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Where to Stay on Santorini and Other Secrets from Our New Greece Guidebook | Frommer's Frommer's / Shutterstock

Where to Stay on Santorini and Other Secrets from Our New Greece Guidebook

I’ve been visiting and writing about Greece for almost 30 years now. I can remember a time when getting out of Athens for the trip down to the Peloponnese involved driving around Omonoia Square in circles and shouting my destination out of the car window—“Korinthos! Korinthos!”—until someone pointed me onto the right road. 

Nowadays, easy-to-navigate highways make leaving Athens a lot less stressful—though with each passing year the city seems to add more good reasons for sticking around. As the author of the just-released third edition of Frommer’s Athens and the Greek Islands, I’ve been thrilled to report on new Athens attractions such as the contemporary art–filled Goulandris Foundation as well as a raft of new hotels and places to eat and drink.

In the fashionable Kolonaki neighborhood, for instance, Monsieur Didot offers stays in a beautifully redone town house with all the feel of a private home. New rooftop bars, meanwhile, are opening all the time to make the most of views of the city’s star attraction, the Acropolis. My favorite rooftop spot is the Zillers, an oasis of quiet refinement set against that scene-stealing backdrop.

Santorini and Mykonos

(Mykonos, Greece | Credit: Sven Hansche / Shutterstock)

While I encourage anyone to linger in Athens for at least a few days, I realize that travelers are eager to head to the islands, with Santorini and Mykonos often being the top choices. It’s hard to believe, but in the not too distant past I could just show up on Santorini and find a room to rent in a family home teetering right on the edge of the caldera for about $15 a night, breakfast included. 

To enjoy those same views today, you’d need to fork over a small fortune for a stay in one of the island’s dozens of luxury hotels—and Mykonos has grown just as costly. But part of the long-standing mission of Frommer’s guides is to find ways to travel well on a reasonable budget, and it’s satisfying to recommend well-priced, good-value hotels even on these very expensive islands.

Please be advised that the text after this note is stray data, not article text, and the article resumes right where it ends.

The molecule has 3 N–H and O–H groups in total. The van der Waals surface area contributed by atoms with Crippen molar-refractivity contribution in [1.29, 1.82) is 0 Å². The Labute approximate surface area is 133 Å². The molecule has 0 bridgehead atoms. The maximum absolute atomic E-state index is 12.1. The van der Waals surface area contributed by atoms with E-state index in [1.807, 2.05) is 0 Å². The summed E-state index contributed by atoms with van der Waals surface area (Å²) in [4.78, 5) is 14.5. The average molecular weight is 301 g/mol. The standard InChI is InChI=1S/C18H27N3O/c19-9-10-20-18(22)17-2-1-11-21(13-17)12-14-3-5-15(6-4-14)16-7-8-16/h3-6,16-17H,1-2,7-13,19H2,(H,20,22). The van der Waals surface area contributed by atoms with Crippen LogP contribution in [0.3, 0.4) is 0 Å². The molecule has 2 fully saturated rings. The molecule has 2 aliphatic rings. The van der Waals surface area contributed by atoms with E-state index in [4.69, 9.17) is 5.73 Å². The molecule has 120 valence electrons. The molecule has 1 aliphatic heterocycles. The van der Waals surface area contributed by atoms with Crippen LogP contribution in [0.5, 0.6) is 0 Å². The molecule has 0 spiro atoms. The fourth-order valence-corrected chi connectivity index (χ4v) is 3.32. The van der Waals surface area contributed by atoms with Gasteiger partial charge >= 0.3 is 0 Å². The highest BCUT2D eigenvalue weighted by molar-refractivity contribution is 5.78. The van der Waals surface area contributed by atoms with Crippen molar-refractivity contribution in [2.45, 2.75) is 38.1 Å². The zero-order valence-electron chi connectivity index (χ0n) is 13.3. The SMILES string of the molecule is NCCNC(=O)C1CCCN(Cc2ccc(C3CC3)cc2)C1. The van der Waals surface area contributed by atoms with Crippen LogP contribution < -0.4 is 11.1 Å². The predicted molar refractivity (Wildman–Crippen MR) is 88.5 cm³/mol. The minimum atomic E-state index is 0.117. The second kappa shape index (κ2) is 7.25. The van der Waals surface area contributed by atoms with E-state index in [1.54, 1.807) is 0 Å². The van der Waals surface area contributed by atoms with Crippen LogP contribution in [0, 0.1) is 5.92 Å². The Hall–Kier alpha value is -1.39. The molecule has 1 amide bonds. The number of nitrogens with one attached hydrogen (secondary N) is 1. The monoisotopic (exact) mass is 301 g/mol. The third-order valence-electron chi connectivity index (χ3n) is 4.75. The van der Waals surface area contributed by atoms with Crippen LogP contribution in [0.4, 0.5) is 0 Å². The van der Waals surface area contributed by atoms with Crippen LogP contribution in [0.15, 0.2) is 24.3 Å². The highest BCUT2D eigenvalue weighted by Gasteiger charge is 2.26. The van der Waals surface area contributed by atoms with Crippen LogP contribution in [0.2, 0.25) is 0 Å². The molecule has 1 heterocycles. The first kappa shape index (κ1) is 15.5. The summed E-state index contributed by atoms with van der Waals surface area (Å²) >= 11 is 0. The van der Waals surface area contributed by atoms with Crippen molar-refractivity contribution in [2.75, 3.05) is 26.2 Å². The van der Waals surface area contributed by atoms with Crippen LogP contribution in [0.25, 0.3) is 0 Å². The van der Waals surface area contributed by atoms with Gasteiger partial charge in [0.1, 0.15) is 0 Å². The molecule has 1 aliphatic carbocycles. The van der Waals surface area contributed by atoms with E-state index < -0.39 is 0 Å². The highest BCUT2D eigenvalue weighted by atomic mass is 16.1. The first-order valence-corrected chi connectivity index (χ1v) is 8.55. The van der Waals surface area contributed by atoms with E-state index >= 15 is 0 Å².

On Santorini, the Villa Maria is perched at the southern end of the caldera, away from the fray and high costs of Oia and Fira. I’m willing to forgo the caldera views altogether for a stay at Smaragdi near Perissa Beach. On Mykonos, Fresh supplies some welcome calm—and prices that won’t raise the heart rate, either—in the middle of Hora. 

Less Crowded Islands and More Magical Sights

(The Meteora monasteries in Greece | Credit: Cristian M Balate / Shutterstock)

Still, I would urge anyone going to Greece to venture beyond Mykonos and Santorini. If I can’t convince you, the color photos throughout this new edition will undoubtedly do the job. I am especially prone to stranding myself on two quiet little islands, Skyros and Folegandros, or on two of the country’s largest islands: green and wild Lesbos or Crete, a continent in itself.

The guidebook is packed with recommendations on getting around ( is an indispensable tool), where to stay and eat, and not just what to see and do but how to have the best experiences.

In addition to all the practicalities, we show off the magic of Greece: the marble town of Pyrgos on the appealing island of Tinos, the remarkable seascapes of Milos, the maze of medieval lanes in Rhodes Town, the beaches of Naxos, and many more must-see sights. 

To narrow down the choices and get the most from your travels, we’ve put together five itineraries based on varying interests. One of my favorite routes is a tour of classical Greece that begins with a trip into the Peloponnese (don’t worry—you no longer need to plead desperately with strangers for directions). The ancient world is a haunting presence in the region’s fabled places such as Epidaurus, Mycenae, and Olympia. In my research I was delighted to learn about a new company, Olympia Back in Time, that offers self-guided virtual reality tours to bring the ruins eerily to life. Talk about making the old feel new. 

Our Holy Places itinerary includes three especially transporting spots: the monastery-topped rock formations in the Meteora and two beautiful, low-key pilgrimage sites, Patmos and Tinos.

I much enjoyed mapping out 10 days on Crete, pointing travelers to places I’ve long enjoyed—Minoan sites, Venetian cities, and those spectacular mountain gorges and beautiful beaches.

As you follow our recommendations and make your own discoveries, keep in mind that traveling in Greece can still be unpredictable at times—and look out for the occasional high winds that can halt ferry traffic and thwart the best-laid plans. 

Wherever you go and whatever you do, be flexible, relax, and adopt the approach suggested by the Greek saying “siga, siga” (slowly, slowly). Expect many good meals, warm welcomes, and magical sights along the way.

Frommer's Athens and the Greek Islands by Stephen Brewer is available now in bookstores and from online booksellers.